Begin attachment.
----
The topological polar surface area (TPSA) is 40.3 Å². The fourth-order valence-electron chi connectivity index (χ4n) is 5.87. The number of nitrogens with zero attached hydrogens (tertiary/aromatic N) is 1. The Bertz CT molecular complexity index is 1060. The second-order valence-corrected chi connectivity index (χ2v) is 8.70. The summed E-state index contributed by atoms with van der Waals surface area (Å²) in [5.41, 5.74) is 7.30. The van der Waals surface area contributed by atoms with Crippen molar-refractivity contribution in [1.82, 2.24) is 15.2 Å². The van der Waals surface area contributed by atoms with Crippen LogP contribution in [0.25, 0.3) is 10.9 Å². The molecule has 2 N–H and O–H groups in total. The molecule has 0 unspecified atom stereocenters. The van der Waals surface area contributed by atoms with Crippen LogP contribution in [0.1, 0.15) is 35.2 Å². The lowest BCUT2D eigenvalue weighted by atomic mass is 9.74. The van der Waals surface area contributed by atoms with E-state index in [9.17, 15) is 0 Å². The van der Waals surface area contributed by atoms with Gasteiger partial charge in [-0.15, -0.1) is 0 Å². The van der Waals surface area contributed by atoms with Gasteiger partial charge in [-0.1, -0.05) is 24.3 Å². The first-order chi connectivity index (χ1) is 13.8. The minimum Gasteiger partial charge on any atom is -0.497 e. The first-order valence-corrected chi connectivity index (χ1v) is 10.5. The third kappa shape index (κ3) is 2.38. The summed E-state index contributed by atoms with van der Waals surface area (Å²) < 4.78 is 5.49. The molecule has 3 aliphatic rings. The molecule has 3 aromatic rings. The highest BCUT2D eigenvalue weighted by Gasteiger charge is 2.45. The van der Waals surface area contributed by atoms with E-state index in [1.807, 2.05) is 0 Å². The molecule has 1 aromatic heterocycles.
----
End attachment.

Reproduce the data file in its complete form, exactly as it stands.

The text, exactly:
The topological polar surface area (TPSA) is 40.3 Å². The fourth-order valence-electron chi connectivity index (χ4n) is 5.87. The number of nitrogens with zero attached hydrogens (tertiary/aromatic N) is 1. The Bertz CT molecular complexity index is 1060. The second-order valence-corrected chi connectivity index (χ2v) is 8.70. The summed E-state index contributed by atoms with van der Waals surface area (Å²) in [5.41, 5.74) is 7.30. The van der Waals surface area contributed by atoms with Crippen molar-refractivity contribution in [1.82, 2.24) is 15.2 Å². The van der Waals surface area contributed by atoms with Crippen LogP contribution in [0.25, 0.3) is 10.9 Å². The molecule has 2 N–H and O–H groups in total. The molecule has 0 unspecified atom stereocenters. The van der Waals surface area contributed by atoms with Crippen LogP contribution in [0.1, 0.15) is 35.2 Å². The lowest BCUT2D eigenvalue weighted by atomic mass is 9.74. The van der Waals surface area contributed by atoms with E-state index in [9.17, 15) is 0 Å². The van der Waals surface area contributed by atoms with Gasteiger partial charge in [-0.15, -0.1) is 0 Å². The van der Waals surface area contributed by atoms with Gasteiger partial charge in [-0.1, -0.05) is 24.3 Å². The first-order chi connectivity index (χ1) is 13.8. The minimum Gasteiger partial charge on any atom is -0.497 e. The first-order valence-corrected chi connectivity index (χ1v) is 10.5. The third kappa shape index (κ3) is 2.38. The summed E-state index contributed by atoms with van der Waals surface area (Å²) < 4.78 is 5.49. The molecule has 3 aliphatic rings. The molecule has 3 aromatic rings. The highest BCUT2D eigenvalue weighted by Gasteiger charge is 2.45. The van der Waals surface area contributed by atoms with E-state index in [1.807, 2.05) is 0 Å². The molecule has 1 aromatic heterocycles.